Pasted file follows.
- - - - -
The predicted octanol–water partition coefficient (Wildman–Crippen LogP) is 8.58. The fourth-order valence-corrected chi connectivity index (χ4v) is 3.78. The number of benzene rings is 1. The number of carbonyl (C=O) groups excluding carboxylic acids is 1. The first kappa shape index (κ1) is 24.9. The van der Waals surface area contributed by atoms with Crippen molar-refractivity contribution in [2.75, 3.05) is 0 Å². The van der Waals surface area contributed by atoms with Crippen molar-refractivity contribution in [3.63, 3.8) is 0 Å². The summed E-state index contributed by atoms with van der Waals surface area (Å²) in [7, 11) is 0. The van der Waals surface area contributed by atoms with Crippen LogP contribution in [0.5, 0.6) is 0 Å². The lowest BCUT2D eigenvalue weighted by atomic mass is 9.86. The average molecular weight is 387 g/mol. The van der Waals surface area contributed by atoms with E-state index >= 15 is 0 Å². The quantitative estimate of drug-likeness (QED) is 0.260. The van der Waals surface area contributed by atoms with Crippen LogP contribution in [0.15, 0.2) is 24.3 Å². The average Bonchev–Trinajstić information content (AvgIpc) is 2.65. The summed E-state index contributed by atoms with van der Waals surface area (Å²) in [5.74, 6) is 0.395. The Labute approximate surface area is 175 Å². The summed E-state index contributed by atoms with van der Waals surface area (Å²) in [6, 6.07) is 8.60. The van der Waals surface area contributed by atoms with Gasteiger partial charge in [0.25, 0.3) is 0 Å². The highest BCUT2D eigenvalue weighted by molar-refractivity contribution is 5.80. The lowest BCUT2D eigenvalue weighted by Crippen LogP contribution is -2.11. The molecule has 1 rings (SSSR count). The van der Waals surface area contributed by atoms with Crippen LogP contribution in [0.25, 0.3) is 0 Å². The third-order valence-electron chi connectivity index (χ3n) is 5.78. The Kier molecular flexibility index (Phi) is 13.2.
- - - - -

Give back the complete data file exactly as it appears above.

The predicted octanol–water partition coefficient (Wildman–Crippen LogP) is 8.58. The fourth-order valence-corrected chi connectivity index (χ4v) is 3.78. The number of benzene rings is 1. The number of carbonyl (C=O) groups excluding carboxylic acids is 1. The first kappa shape index (κ1) is 24.9. The van der Waals surface area contributed by atoms with Crippen molar-refractivity contribution in [2.75, 3.05) is 0 Å². The van der Waals surface area contributed by atoms with Crippen molar-refractivity contribution in [3.63, 3.8) is 0 Å². The summed E-state index contributed by atoms with van der Waals surface area (Å²) in [7, 11) is 0. The van der Waals surface area contributed by atoms with Crippen LogP contribution in [0.5, 0.6) is 0 Å². The lowest BCUT2D eigenvalue weighted by atomic mass is 9.86. The average molecular weight is 387 g/mol. The van der Waals surface area contributed by atoms with E-state index >= 15 is 0 Å². The quantitative estimate of drug-likeness (QED) is 0.260. The van der Waals surface area contributed by atoms with Crippen LogP contribution in [0.15, 0.2) is 24.3 Å². The average Bonchev–Trinajstić information content (AvgIpc) is 2.65. The summed E-state index contributed by atoms with van der Waals surface area (Å²) in [5.74, 6) is 0.395. The Labute approximate surface area is 175 Å². The summed E-state index contributed by atoms with van der Waals surface area (Å²) in [6, 6.07) is 8.60. The van der Waals surface area contributed by atoms with Gasteiger partial charge in [0.25, 0.3) is 0 Å². The highest BCUT2D eigenvalue weighted by molar-refractivity contribution is 5.80. The lowest BCUT2D eigenvalue weighted by Crippen LogP contribution is -2.11. The molecule has 1 rings (SSSR count). The van der Waals surface area contributed by atoms with Crippen LogP contribution in [0.25, 0.3) is 0 Å². The third-order valence-electron chi connectivity index (χ3n) is 5.78. The Kier molecular flexibility index (Phi) is 13.2.